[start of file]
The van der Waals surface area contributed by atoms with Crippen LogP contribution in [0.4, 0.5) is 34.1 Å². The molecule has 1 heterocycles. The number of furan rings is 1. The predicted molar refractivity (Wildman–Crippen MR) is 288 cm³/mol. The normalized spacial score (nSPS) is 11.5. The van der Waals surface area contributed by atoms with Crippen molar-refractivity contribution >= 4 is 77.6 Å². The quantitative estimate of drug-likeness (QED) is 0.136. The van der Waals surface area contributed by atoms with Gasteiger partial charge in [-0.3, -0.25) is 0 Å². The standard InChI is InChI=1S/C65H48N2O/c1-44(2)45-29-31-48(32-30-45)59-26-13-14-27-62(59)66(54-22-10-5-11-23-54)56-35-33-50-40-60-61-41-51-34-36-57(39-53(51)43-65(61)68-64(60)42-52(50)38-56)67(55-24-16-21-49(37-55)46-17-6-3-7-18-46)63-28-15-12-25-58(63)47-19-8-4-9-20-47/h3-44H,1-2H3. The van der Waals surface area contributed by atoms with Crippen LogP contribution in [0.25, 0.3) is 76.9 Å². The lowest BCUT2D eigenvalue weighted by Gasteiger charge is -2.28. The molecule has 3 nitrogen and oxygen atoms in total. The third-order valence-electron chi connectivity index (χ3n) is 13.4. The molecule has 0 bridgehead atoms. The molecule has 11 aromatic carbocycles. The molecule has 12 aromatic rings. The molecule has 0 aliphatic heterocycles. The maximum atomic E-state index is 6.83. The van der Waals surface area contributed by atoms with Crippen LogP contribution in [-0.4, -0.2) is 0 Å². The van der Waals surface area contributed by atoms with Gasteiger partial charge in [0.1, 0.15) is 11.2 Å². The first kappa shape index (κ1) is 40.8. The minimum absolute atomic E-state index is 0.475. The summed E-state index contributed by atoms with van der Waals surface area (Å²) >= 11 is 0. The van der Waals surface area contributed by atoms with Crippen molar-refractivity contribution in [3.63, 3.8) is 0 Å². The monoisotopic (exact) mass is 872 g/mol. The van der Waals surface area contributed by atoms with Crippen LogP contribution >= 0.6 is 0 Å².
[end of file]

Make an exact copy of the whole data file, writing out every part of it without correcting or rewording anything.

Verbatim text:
The van der Waals surface area contributed by atoms with Crippen LogP contribution in [0.4, 0.5) is 34.1 Å². The molecule has 1 heterocycles. The number of furan rings is 1. The predicted molar refractivity (Wildman–Crippen MR) is 288 cm³/mol. The normalized spacial score (nSPS) is 11.5. The van der Waals surface area contributed by atoms with Crippen molar-refractivity contribution >= 4 is 77.6 Å². The quantitative estimate of drug-likeness (QED) is 0.136. The van der Waals surface area contributed by atoms with Gasteiger partial charge in [-0.3, -0.25) is 0 Å². The standard InChI is InChI=1S/C65H48N2O/c1-44(2)45-29-31-48(32-30-45)59-26-13-14-27-62(59)66(54-22-10-5-11-23-54)56-35-33-50-40-60-61-41-51-34-36-57(39-53(51)43-65(61)68-64(60)42-52(50)38-56)67(55-24-16-21-49(37-55)46-17-6-3-7-18-46)63-28-15-12-25-58(63)47-19-8-4-9-20-47/h3-44H,1-2H3. The van der Waals surface area contributed by atoms with Crippen LogP contribution in [0.25, 0.3) is 76.9 Å². The lowest BCUT2D eigenvalue weighted by Gasteiger charge is -2.28. The molecule has 3 nitrogen and oxygen atoms in total. The third-order valence-electron chi connectivity index (χ3n) is 13.4. The molecule has 0 bridgehead atoms. The molecule has 11 aromatic carbocycles. The molecule has 12 aromatic rings. The molecule has 0 aliphatic heterocycles. The maximum atomic E-state index is 6.83. The van der Waals surface area contributed by atoms with Crippen LogP contribution in [-0.4, -0.2) is 0 Å². The van der Waals surface area contributed by atoms with Gasteiger partial charge in [0.1, 0.15) is 11.2 Å². The first kappa shape index (κ1) is 40.8. The minimum absolute atomic E-state index is 0.475. The summed E-state index contributed by atoms with van der Waals surface area (Å²) >= 11 is 0. The van der Waals surface area contributed by atoms with Crippen molar-refractivity contribution in [3.63, 3.8) is 0 Å². The monoisotopic (exact) mass is 872 g/mol. The van der Waals surface area contributed by atoms with Crippen LogP contribution >= 0.6 is 0 Å².